The youngest Met Opera Ambassador, Layla Felder, encourages accessibility in the arts

Layla Felder is the youngest Met Opera Ambassador. (Jenna Gering)

In second grade, when other seven-year-olds were watching “Scooby-Doo,” Layla Felder was watching the opera “La Bohème.” Layla is the youngest Met Opera Ambassador; she’s a senior at the Atlanta International School, and she has attended over one hundred opera houses around the world. Layla created the organization Kids Opera and Art Posse to encourage greater accessibility in the arts. This Friday, April 1, Terrence Blanchard’s musical setting of Charles Blow’s memoir “Fire Shut Up In My Bones” will premiere on PBS as part of “Great Performances at the Met.” Felder joined “City Lights” host Lois Reitzes via Zoom to talk about the opera appreciation movement she’s spearheading and what to look forward to in this Friday’s broadcast.

Interview highlights:

How “Carmen” gave Felder the opera bug:

“I was watching Sesame Street one day, and Denise Graves came on an episode, and she was singing the “Habanera” from Bizet’s ‘Carmen’ to Elmo. And after it was over, I turned to my mom, and I said, ‘Again, Mommy, again,’ but this is before you could rewind, on, like, live TV. And so my mom was wondering, like, ‘What is this?’ And so she pulled out the DVD for the Amadeus movie, and she flipped to one of the parts where they sing opera…. I just asked her to play that part over and over and over again.”

“For me, opera hits my heart in a way that no other art form does in the same way. There’s a feeling I get when I watch opera, especially during… some of the climactic ending scenes where it feels like my heart is breaking, but I’m also being filled up at the same time. It’s the weirdest feeling,” said Felder.

Putting a plan in action to spread the love:

“I was watching an opera production…. I don’t remember which opera it was, but I remember looking around and realizing that I was the only person under fifty or sixty in that theater. I was by no means a great mathematician, but I realized that by the time I got to that age, everyone else would be gone, and I would be the only one in the theater. And I realized that that was not sustainable for the Met. It really disturbed me,” Felder recalled. “I was talking about it with one of my aunts, and she suggested, ‘Oh, well, why don’t you start a club?’”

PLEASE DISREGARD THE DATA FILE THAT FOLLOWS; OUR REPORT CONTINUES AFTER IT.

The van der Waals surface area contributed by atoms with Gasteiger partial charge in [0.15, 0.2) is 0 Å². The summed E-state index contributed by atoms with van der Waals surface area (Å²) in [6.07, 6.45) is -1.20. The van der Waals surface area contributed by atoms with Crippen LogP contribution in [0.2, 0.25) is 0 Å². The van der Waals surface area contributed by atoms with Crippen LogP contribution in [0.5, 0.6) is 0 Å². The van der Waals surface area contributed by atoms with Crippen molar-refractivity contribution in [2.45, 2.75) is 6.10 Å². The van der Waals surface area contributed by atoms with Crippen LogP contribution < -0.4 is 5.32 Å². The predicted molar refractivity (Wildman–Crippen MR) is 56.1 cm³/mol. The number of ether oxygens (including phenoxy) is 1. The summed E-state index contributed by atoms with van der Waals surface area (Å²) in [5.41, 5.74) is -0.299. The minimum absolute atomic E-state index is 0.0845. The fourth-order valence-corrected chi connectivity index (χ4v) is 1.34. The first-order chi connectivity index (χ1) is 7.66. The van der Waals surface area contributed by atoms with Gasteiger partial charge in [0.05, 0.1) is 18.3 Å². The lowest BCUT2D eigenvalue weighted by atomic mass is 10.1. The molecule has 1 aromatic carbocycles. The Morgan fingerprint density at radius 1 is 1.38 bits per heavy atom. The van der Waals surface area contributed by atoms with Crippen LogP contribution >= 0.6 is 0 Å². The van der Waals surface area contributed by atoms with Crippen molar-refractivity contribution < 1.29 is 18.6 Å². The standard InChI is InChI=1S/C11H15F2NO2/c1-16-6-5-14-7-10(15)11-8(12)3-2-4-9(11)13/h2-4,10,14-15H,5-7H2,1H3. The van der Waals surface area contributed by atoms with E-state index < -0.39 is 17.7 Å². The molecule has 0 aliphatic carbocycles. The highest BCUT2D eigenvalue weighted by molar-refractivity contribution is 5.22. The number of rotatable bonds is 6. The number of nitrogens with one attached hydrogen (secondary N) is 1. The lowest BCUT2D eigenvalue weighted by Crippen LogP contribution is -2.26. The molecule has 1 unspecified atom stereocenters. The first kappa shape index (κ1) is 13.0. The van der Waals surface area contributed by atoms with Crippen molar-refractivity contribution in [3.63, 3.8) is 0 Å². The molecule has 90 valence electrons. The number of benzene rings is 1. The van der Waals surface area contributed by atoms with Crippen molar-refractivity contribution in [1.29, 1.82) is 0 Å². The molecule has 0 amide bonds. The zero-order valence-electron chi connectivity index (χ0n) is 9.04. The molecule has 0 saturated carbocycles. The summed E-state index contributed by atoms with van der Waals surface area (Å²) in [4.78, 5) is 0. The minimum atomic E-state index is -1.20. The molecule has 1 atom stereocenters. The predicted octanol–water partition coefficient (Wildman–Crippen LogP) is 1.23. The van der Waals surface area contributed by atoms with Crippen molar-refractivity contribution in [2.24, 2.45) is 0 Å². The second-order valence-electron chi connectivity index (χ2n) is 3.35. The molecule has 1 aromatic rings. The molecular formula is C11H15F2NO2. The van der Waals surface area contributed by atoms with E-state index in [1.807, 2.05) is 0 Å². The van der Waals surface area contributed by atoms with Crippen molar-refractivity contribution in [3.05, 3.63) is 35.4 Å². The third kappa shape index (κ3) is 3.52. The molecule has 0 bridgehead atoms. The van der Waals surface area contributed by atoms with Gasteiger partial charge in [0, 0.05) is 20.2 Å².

“The first year, I decided that we should all become members of the Met, so each of us wrote a little letter to the Metropolitan Opera and we decorated the envelope… and I wrote an eight-page letter writing about why I love the Met and every opera that I’d seen, and my reviews of it,” said Felder. “I think I was eight years old.”

“I don’t know who at the Met got it, but they showed it to the board, and they were like, ‘Oh my God, there are these kids in Atlanta, and they love this opera house,’” Felder recounted. “So the first year we went up to see an opera, they rolled out the red carpet for us. They took us backstage. They showed us where the sets are made, where the costumes are made, where the wigs are made. We got to meet the general manager. And ever since then, the Met has been so wonderful to our club. They have completely taken us under their wing.”

On PBS’ upcoming broadcast of “Fire Shut Up In My Bones:”

“The libretto is written by Casey Lemons, a wonderful Black librettist; composed by Terence Blanchard, who’s a Grammy-Award-winning trumpet player and composer, and he’s done film scores before, but this is his first opera – and ‘bravo’ for a first opera,” said Felder. “The opera is based on the memoir, which talks about Charles Blow’s experience being molested by an older cousin when he was younger, dealing with that trauma… first ignoring it or fighting it, or just trying to figure out how to keep living his life.”

“At twenty years old, his cousin is coming home to visit, and so it starts with Charles about to go home to kill his older cousin, with the intent, rather, to kill his older cousin. And then we go back in time, and we see Charles as a kid, what happened, and all of his decisions and how he lived his life leading up to that moment,” Felder elaborated. “At the end, he has the choice to either go forward with the murder or try to find a way to find happiness and live his life in a better way.”

PBS’ next episode of “Great Performances at the Met,” featuring the opera “Fire Shut Up In My Bones,” based on a memoir by Charles Blow, premieres Friday, April 1 at 9:00 PM. More information and a link to the stream are available here

More information about Kids Opera and Art Posse can be found at